Such studies represent “breakthroughs” in antiaging skin science, De Clerck says, as they “clearly demonstrate that not only is the increase in collagen quantity in the dermis important to improving the properties of the skin, but the quality of the collagen network and fibers is key, too.”

 

Joint Venture

“Another key benefit of collagen peptides is their effect on promoting joint health,” De Clerck continues. An in vivo study2 published this year shows that supplementation with her company’s branded collagen peptide helps preserve the cartilage area during osteoarthritis development while also protecting it from degeneration by stimulating chondrocyte and proteoglycan synthesis. The findings also demonstrate the ingredient’s effectiveness at reducing inflammation by normalizing synovial thickness and reducing the production of the inflammatory tumor necrosis factor (TNF).

“These results are particularly important,” De Clerck says, because “they not only show that our collagen peptides can help protect cartilage from degeneration, increase cell number, and stimulate proteoglycan synthesis, but can significantly and dose-dependently reduce inflammation of the synovial membrane. This level of mechanistic evidence is unique among collagen peptide products.”

 

Get to Work

If collagen peptide supplementation can ameliorate the painful symptoms of joint deterioration-and thus give hesitant weekend warriors the confidence to get out and start exercising again-wouldn’t it be handy if it could also improve the tone and strength of their newly working muscles? A 2015 study3 involving 53 elderly male subjects with the age-related muscle-loss condition known as sarcopenia found that those who supplemented with collagen peptides in conjunction with a 12-week course of guided resistance training exhibited significantly more pronounced increases in fat-free mass, bone mass, isokinetic quadriceps strength, and sensory motor control, plus a greater reduction in fat mass, compared to those not receiving supplementation.

Gelita’s Niemann says that the study-which looked at her company’s collagen-peptide product-“clearly demonstrates” that it “has a positive impact on body toning and muscle strength.”

 

An Inside Job

When we think of cellulite-and, boy, do we ever-we usually associate it with excess weight and poor muscle tone. But cellulite has a dermal component, too, and a double-blind, placebo-controlled clinical study4 published in 2015 shows that supplementation with targeted collagen peptides can affect it.

The study included 105 normal-weight and overweight female subjects aged 24 to 50 years with moderate cellulite. Subjects received either a daily oral dose of 2.5 g collagen peptides or a placebo for six months. At the end of this period, researchers found that among the normal-weight subjects, collagen-peptide supplementation yielded a statistically significant decrease in degree of cellulite and a reduction in skin waviness on the thighs, while also improving dermal density. Supplementation proved effective in the overweight subjects, too, albeit to a lesser extent.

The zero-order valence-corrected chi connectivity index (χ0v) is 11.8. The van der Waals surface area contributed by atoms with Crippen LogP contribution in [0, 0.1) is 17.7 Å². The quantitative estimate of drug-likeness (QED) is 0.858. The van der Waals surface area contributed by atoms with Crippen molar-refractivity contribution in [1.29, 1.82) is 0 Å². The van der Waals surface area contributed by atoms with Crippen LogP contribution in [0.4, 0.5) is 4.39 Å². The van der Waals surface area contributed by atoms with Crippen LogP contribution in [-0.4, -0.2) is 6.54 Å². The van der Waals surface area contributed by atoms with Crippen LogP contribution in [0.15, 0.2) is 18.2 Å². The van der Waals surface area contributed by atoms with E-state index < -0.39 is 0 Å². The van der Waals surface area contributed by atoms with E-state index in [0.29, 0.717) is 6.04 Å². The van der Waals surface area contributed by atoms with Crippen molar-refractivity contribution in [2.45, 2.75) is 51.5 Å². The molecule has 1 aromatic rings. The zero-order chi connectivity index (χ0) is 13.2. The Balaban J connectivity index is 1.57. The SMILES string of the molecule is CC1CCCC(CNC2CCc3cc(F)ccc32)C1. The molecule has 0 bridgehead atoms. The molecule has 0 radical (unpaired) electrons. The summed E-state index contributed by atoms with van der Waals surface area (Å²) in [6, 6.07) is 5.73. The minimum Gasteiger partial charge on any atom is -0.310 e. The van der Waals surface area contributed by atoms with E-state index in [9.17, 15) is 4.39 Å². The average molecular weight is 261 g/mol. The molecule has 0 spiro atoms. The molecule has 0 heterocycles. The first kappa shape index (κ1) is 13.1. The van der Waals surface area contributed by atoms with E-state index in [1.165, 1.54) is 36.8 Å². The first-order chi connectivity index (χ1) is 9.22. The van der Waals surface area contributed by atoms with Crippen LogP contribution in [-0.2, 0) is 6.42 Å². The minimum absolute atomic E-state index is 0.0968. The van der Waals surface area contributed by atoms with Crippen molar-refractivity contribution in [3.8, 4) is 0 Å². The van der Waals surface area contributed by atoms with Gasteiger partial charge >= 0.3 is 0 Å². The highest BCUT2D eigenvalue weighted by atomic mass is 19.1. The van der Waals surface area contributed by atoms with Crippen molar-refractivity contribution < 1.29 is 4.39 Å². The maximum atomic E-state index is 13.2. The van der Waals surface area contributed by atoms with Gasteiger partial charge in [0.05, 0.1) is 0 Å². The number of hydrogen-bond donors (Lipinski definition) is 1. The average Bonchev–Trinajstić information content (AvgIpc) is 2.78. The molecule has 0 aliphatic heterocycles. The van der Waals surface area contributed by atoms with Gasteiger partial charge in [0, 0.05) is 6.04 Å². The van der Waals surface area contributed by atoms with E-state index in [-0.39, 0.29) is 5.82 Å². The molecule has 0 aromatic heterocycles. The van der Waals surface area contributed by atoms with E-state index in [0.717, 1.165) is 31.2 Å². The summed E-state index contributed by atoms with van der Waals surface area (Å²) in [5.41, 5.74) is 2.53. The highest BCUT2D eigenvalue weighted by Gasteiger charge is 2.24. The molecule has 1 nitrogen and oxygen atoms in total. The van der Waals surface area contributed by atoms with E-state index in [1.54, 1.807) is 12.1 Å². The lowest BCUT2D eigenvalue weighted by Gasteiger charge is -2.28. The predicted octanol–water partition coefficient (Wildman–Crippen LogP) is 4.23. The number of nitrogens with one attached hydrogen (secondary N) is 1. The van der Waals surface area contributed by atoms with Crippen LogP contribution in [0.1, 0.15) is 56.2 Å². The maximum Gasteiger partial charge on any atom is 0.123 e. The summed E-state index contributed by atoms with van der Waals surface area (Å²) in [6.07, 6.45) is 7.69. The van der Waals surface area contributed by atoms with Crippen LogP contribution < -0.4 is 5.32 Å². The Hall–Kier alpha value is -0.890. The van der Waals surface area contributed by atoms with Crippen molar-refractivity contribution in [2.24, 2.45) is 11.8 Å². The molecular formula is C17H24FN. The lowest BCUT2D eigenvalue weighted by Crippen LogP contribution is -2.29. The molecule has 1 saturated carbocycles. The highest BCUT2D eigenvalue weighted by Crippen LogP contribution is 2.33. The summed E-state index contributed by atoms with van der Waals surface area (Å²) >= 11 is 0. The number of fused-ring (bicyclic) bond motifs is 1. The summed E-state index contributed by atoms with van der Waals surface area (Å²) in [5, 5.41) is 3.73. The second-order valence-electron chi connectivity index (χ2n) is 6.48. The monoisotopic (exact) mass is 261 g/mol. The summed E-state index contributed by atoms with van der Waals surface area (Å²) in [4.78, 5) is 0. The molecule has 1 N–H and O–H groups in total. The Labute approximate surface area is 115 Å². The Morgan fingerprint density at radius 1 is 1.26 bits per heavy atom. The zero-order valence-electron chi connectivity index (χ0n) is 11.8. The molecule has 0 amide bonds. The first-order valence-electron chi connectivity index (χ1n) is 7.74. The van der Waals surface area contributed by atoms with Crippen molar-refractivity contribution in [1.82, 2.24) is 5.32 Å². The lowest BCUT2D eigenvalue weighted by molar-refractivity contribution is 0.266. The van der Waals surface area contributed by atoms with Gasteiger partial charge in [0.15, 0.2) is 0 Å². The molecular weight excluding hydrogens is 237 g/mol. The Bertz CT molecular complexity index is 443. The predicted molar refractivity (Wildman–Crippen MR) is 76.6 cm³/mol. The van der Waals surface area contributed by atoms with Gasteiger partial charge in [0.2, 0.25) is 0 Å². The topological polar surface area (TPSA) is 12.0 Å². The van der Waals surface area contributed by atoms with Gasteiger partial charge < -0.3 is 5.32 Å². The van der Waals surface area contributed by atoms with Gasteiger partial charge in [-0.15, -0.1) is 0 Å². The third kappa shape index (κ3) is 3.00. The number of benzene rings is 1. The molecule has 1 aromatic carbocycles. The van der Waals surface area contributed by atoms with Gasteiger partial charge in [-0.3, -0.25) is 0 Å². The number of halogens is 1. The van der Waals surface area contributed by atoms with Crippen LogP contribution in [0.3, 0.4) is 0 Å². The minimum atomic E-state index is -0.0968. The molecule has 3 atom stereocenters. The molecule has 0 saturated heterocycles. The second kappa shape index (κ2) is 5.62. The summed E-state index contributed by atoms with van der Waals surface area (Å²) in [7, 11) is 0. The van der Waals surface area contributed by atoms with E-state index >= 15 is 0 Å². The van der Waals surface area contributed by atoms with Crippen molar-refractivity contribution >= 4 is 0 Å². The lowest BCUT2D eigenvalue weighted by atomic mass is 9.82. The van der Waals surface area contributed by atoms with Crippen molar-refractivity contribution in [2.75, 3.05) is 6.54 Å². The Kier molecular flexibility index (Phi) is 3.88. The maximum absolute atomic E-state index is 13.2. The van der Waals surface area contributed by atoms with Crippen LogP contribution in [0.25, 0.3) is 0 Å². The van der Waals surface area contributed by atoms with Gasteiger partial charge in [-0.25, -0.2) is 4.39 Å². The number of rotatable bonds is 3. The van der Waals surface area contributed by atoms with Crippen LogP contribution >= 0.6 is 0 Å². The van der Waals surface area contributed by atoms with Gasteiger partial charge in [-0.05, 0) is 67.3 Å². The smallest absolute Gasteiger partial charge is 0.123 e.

“While this study on its own is compelling,” notes Niemann, “it’s even more meaningful in conjunction with other recently published studies showing that, taken orally, specific collagen peptides influence the skin’s collagen metabolism directly from the inside, supporting a strong dermal layer and thus improving skin’s elasticity and firmness.”

 

Strong Foundation

That collagen is a structural constituent of fibrous tissues like tendons and ligaments makes sense; that it’s structurally important in, say, bone, is less intuitive. But, says De Clerck, “Collagen peptides have also been shown to provide bone and skeletal support.” In in vitro and in vivo studies5,6 and in a recently published review7, her company’s branded collagen peptide demonstrated an ability to improve bone metabolism-with supplementation helping to restore bone mineral density and improve bone microarchitecture and solidity.

“On a mechanistic level,” De Clerck says, the collagen ingredient “was shown to stimulate bone formation by promoting proliferation, differentiation, and mineralization of osteoblasts, and to slow bone breakdown by inhibiting osteoclasts.”

 

 

Also read: 

Collagen Product Trends. Which Types of Supplements, Foods, and Cosmetics Are Driving Growth in the U.S. Market?

Are Collagen Nutricosmetics More Effective than Topical Collagen?

5 Growth Drivers for Collagen in 2017

References:

  1. Asserin J et al., “The effect of oral collagen peptide supplementation on skin moisture and the dermal collagen network: evidence from an ex vivo model and randomized, placebo-controlled clinical trials,” Journal of Cosmetic Dermatology, vol. 14, no. 4 (December 2015): 291-301
  2. Dar QA et al., “Hydrolyzed collagen promotes bone health in ovariectomized mice through the modulation of both osteoblast and osteoclast activity,” Osteoporosis International, vol. 28, supplement 1 (2017): 389
  3. Zdzieblik D et al., “Collagen peptide supplementation in combination with resistance training improves body composition and increases muscle strength in elderly sarcopenic men: a randomised controlled trial,” The British Journal of Nutrition, vol. 114, no. 8 (October 2015): 1237-1245
  4. Schunck M et al., “Dietary supplementation with specific collagen peptides has a body mass index-dependent beneficial effect on cellulite morphology,” Journal of Medicinal Food, vol. 18, no. 12 (December 2015): 1340-1348
  5. Guillerminet F et al., “Hydrolyzed collagen improves bone status and prevents bone loss in ovariectomized C3H/HeN mice,” Osteoporosis International, vol. 23, no. 7 (July 2012): 1909-1919
  6. Guillerminet F et al., “Collagen peptides improve bone metabolism and biomechanical parameters in ovariectomized mice: an in vitro and in vivo study,” Bone, vol. 46, no. 3 (March 2010): 827-834
  7. Daneault A et al., “Biological effect of hydrolyzed collagen on bone metabolism,” Critical Reviews in Food Science and Nutrition, vol. 57, no. 9 (June 2017): 1922-1937